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Does ‘economic impact’ mean anything to you?

in The Bay and the 'Burg/Top Headlines by

Maybe you should buy a house.

Maybe a car.

Why, maybe you should buy jewelry and clothes and take a trip to Europe. Maybe you should invest in diamond mines.

After all, another big event is coming to Tampa, and who knows how we should split up the bounty.

Oh, not to go all bah-humbug on you, but I always am amused at the size the figures that big sporting events like to throw around at the communities that host them. It’s as if we have all struck it rich.

For instance, this week’s coming of the women’s Final Four to Tampa is supposed to be a financial boon for the city. Those who throw around big numbers for a living will tell that it’s going to bring in more than $19 million for the three-day event.

Of course, that pales in comparison with some events. The recent Super Bowl in Phoenix, for instance, was supposed to bring in $500 million, a figure that seems to be invented out of thin air. To get to that number, 100,000 visitors would have to spend $5,000 each.

Not counting, of course, the out-of-pocket money that Warren Sapp spent.

Now, don’t get me wrong. There is a cache to bringing in a big-time event. People still talk about the Super Bowls held in Tampa, or the Final Four that was held in St. Petersburg or the Stanley Cup that was captured by the Lightning in St. Petersburg. We can still remember playoff games and regionals and golf tournaments.

For a tourism state, what could be better than having the local dateline mentioned in newspapers across the country? Or than having it mentioned on ESPN hourly?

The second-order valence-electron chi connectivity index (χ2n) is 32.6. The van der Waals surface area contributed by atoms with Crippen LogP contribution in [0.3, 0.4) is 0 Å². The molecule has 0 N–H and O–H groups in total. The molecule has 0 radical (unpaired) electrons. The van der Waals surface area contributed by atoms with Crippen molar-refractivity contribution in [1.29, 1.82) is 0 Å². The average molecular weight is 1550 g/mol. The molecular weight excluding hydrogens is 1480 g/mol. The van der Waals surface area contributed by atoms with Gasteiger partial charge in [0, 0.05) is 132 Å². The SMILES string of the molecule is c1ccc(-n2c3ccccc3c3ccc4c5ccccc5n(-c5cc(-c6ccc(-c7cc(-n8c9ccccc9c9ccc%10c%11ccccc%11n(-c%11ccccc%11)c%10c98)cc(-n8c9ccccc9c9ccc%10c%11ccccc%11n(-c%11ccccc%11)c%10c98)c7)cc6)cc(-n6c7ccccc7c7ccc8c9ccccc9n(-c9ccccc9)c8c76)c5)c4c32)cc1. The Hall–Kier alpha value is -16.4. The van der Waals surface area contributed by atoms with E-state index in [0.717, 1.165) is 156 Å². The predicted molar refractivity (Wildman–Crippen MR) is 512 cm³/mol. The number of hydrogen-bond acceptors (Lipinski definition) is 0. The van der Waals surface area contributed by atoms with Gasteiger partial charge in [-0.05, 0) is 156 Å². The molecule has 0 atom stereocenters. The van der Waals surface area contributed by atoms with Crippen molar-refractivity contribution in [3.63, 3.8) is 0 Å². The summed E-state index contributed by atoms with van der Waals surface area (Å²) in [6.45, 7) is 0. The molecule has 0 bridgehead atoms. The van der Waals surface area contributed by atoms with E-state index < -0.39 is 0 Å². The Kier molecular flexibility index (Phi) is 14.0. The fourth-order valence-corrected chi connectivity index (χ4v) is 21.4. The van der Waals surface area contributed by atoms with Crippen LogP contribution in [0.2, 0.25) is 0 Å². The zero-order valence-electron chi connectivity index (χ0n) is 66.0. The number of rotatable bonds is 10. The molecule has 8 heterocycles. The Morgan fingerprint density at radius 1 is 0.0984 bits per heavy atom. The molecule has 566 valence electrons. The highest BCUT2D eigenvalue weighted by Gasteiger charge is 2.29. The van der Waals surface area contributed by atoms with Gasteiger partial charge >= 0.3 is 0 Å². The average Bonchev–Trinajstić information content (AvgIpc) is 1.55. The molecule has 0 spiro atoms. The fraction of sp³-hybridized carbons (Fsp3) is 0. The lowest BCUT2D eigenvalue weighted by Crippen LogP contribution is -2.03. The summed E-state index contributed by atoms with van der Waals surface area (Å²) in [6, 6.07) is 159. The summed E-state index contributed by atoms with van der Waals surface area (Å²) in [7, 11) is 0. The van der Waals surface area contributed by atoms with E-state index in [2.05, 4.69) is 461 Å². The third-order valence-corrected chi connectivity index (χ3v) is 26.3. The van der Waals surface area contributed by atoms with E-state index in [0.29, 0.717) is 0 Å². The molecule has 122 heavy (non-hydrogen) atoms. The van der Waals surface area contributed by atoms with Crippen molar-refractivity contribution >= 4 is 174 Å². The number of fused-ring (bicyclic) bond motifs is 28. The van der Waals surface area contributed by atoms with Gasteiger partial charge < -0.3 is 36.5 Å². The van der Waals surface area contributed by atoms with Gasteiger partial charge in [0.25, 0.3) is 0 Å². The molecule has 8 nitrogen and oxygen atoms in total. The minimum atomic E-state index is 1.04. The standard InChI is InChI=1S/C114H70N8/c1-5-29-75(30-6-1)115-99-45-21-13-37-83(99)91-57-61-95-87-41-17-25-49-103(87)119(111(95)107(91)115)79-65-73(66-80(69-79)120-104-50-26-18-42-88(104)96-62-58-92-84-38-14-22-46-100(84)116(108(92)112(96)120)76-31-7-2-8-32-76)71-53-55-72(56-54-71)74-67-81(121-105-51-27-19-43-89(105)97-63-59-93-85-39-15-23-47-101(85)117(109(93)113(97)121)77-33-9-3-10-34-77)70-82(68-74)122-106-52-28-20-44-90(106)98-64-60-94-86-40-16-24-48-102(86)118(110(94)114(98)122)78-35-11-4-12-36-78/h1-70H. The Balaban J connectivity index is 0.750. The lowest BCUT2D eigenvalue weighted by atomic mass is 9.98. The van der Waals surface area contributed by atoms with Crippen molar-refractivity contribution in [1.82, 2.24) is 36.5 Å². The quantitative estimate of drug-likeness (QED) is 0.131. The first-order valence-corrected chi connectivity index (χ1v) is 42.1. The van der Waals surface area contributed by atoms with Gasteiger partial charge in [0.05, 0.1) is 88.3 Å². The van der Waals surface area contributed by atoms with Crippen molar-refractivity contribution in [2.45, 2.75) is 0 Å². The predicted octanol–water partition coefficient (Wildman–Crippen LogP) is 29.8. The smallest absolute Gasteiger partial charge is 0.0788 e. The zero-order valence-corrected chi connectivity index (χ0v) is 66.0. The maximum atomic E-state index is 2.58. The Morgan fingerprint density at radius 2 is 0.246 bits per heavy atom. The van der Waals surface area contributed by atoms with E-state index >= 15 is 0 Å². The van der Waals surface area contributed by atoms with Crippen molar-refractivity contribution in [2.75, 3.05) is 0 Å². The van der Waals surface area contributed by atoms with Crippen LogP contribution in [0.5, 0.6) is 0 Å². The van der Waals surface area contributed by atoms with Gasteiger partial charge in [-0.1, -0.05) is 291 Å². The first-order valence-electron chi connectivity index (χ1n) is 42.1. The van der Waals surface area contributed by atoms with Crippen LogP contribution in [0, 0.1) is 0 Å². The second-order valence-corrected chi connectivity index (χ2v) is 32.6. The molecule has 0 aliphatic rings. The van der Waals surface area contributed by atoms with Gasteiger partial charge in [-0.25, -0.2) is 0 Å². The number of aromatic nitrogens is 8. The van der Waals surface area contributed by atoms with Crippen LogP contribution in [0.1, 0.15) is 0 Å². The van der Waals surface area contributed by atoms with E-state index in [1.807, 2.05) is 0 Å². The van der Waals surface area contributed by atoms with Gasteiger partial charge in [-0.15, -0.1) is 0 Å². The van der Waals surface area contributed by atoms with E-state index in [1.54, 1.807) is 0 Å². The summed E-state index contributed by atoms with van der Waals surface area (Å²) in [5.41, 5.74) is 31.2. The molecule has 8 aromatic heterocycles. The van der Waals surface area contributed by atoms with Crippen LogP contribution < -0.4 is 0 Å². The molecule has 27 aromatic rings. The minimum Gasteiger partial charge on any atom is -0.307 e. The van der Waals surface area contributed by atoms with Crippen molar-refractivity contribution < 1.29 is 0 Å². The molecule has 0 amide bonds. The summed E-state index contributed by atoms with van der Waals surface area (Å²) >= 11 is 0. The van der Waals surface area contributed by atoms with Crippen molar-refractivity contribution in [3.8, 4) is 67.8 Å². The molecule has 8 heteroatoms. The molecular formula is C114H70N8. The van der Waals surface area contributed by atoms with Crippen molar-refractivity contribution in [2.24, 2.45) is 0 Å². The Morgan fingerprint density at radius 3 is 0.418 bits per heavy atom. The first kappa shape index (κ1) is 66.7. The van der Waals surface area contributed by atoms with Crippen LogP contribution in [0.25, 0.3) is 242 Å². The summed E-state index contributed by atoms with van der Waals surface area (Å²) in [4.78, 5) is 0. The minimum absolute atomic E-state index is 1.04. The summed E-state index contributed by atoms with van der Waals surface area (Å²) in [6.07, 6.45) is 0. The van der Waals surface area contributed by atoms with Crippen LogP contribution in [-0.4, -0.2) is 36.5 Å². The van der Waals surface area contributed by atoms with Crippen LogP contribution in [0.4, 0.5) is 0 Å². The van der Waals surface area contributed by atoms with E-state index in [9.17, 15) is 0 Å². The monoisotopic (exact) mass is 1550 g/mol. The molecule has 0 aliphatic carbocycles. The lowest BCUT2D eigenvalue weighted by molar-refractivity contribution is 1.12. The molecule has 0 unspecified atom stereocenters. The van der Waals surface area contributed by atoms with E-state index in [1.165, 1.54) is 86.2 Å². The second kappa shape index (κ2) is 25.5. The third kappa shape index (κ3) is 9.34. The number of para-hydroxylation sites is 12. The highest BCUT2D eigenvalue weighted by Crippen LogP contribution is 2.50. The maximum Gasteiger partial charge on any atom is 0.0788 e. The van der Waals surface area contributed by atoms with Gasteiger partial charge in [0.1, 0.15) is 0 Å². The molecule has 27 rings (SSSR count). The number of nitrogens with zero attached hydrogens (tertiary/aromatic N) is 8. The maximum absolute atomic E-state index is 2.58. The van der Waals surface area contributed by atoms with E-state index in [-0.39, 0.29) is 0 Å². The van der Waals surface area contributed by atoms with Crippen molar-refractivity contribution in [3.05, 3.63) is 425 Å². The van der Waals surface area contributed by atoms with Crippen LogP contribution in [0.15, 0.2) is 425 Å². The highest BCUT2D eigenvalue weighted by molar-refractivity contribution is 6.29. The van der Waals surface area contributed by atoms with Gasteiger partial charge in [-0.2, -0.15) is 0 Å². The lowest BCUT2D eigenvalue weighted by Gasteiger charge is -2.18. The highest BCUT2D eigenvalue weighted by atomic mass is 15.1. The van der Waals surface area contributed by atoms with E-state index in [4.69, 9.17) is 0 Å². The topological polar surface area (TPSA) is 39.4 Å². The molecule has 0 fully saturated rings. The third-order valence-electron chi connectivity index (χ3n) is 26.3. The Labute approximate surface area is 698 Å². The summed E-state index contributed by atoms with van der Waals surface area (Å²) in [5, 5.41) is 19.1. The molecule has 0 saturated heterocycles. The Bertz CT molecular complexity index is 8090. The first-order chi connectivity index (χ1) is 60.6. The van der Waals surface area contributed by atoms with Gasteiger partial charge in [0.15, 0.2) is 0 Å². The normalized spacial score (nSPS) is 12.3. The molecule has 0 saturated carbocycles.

But I grow numb when people talk about all the money that will flood into an area as if it  can now pave roads and build schools. It doesn’t work that way.

Say you want to go to another city to watch a Super Bowl. You spend most of your money on hotels. You spend some on restaurants. Maybe a cab here and there. And most of that money seems earmarked for corporate headquarters.

How, exactly, does a school teacher get in on this economic impact? How does a barber? A construction worker?

Hey, I’m a sportswriter. I understand the value of a big game coming to town. It’s certainly better than having it played, say, in Minneapolis. It’s fun. It’s interesting to see what celebrities show up.

But, no, most of our lives aren’t better off because of the sporting events that have been here.

Again, I like that the women’s Final Four is here. I would love for Tampa to get back into the Super Bowl rotation. I like big games. There is a richness to hosting them.

I just don’t think of how much wealthier the team is going to be when it’s done.

Gary Shelton is one of the most recognized and honored sportswriters in the history of the state. He has won the APSE's national columnist of the year twice and finished in the top 10 eight times. He was named the Florida Sportswriter of the Year six times. Gary joined SaintPetersBlog in the spring, helping to bring a sports presence to the website. Over his time in sports writing, Gary has covered 29 Super Bowls, 10 Olympics, Final Fours, Masters, Wimbledons and college national championships. He was there when the Bucs won a Super Bowl, when the Lightning won a Stanley Cup and when the Rays went to a World Series. He has seen Florida, FSU and Miami all win national championships, and he covered Bear Bryant, Bobby Bowden and Don Shula along the way. He and his wife Janet have four children: Eric, Kevin, K.C. and Tori. To contact, visit

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